I've finally gotten a chance to read the complete script for OSOTW and after a first quick glance through it, I found it to be absolutely facsinating. Now, after having spent all evening giving it a closer examination, I must say I think it's quite possibly the best Welles film that may have never seen the light of day...or a movie screen... and by the way the movie screen inself plays an incredibly important part in the film...
In reality, I may be a bit biased, being such a complete disciple of Welles work, but what should I say? That people unfamilar with Welles working methods won't get the meaning and impact of this magnificent script? Of course they won't, and they never will, because this is a piece of writing that requires thought, imagination and frankly some effort from the reader and or viewer. But to Welles fans worldwide, the publication of this script is a reason for true rejoicing, since in my opinion, it's absolutely one of the most brilliant pieces of screenwriting I've ever read... probably the equal of anything Welles ever did, or could ever have done in the cinema, had he only been given the resources to complete it as envisioned in this astounding screenplay.
Now of course, reading a script, is problematic at best, since it's certainly not a finished film. But after carefully reading the script, I found myself absolutely fascinated with Welles take on Hollywoood; his obvious refences to his own past, his reel life and his real life, and his own personal relationship to Hollywood and most especially, his references to every single one of his previous films, whether made in Hollywood or in Europe. They are all in the script somehow. Either referred to or referenced, whether covertly, or overtly... and perhaps most importantly, the script incorporates several choice quotes from THE TEMPEST (spoken by Bogdanovich's character, Brooks Otterlake, and echoed by Huston's character, Jake Hannaford). Welles at that point in his life, probably felt, like Shakespeare, that OSOTW might end up becoming his final testament, which it of course, it did... although sadly nobody would ever see it as he intended, since it was never completed. And astonishingly enough it seems incredibly contempory... I mean Oja Kodar as a possible radical placing a bomb in a Century City high-rise office building in 1970!! Was this man ahead of his time or what? And there is so much more... the gay theme, the suicide theme (both Hannaford's father and grandfather commited suicide), today's media overkill, the swallowing up of small family owned or independent businesses by big corporations, etc.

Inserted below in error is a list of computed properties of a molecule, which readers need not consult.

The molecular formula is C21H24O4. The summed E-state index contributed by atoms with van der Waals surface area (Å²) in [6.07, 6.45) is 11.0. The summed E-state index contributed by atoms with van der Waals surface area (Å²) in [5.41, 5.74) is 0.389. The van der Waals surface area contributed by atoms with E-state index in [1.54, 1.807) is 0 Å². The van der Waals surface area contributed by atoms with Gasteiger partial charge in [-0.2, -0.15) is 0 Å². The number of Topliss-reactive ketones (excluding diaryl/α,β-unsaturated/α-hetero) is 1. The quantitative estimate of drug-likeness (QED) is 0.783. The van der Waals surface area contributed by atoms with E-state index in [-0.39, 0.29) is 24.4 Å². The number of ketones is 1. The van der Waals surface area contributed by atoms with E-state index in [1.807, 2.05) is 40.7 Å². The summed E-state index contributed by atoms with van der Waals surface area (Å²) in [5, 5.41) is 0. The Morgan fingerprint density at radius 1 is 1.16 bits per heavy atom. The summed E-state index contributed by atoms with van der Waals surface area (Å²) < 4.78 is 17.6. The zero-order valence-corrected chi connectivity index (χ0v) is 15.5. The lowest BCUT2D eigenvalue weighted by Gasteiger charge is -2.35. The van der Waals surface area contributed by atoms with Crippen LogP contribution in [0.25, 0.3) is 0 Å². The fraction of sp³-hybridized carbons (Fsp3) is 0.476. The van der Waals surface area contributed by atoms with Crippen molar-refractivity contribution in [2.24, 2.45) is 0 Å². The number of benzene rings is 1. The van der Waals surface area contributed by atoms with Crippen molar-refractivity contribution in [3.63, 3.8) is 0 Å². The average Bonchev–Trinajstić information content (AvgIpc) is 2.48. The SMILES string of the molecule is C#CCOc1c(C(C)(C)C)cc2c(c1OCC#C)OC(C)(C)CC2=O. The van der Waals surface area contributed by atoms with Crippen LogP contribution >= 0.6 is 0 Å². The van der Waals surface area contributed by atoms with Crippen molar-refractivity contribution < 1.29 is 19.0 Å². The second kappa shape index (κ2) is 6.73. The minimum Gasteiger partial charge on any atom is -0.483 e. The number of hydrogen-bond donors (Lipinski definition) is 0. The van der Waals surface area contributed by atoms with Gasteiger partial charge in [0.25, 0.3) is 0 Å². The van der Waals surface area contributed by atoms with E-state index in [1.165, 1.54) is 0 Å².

But that such a major Orson Welles work could go this long without being finished in some state, simply boggles the mind... Imagine if a unknown Shakespeare play were discovered in England tommorow... I wonder would it take 30 years to be published? Yet here we have a cinematic masterpiece that has been languishing for 30 years, a film by the world's greatest director, that needs only a few million dollars before it could be finished, but Hollywood turns it's head away from such lofty artistic ventures...
But at least we now have this masterful piece of Welles' writing availale... even if it took over 30 years, and a publication limited only to France! And by the way, while the book is beautifully designed and has many rare stills from both OSOTW and all of Welles films, it's sad to report that the English version of the script is full of all sorts of typographic errors... inparticular, there seems to have been a typist who kept writing "vas" instead of "was." But that's a very minor complaint to the thrill of finally having Welles complete script, which is nothing less than his final and complete word on working and living in Hollywood, off and on from his arrival there in 1940 to make CITIZEN KANE, until his untimely death in the Hollywood hills (at his house on 1717 North Stanley Avenue), some some 45 years later.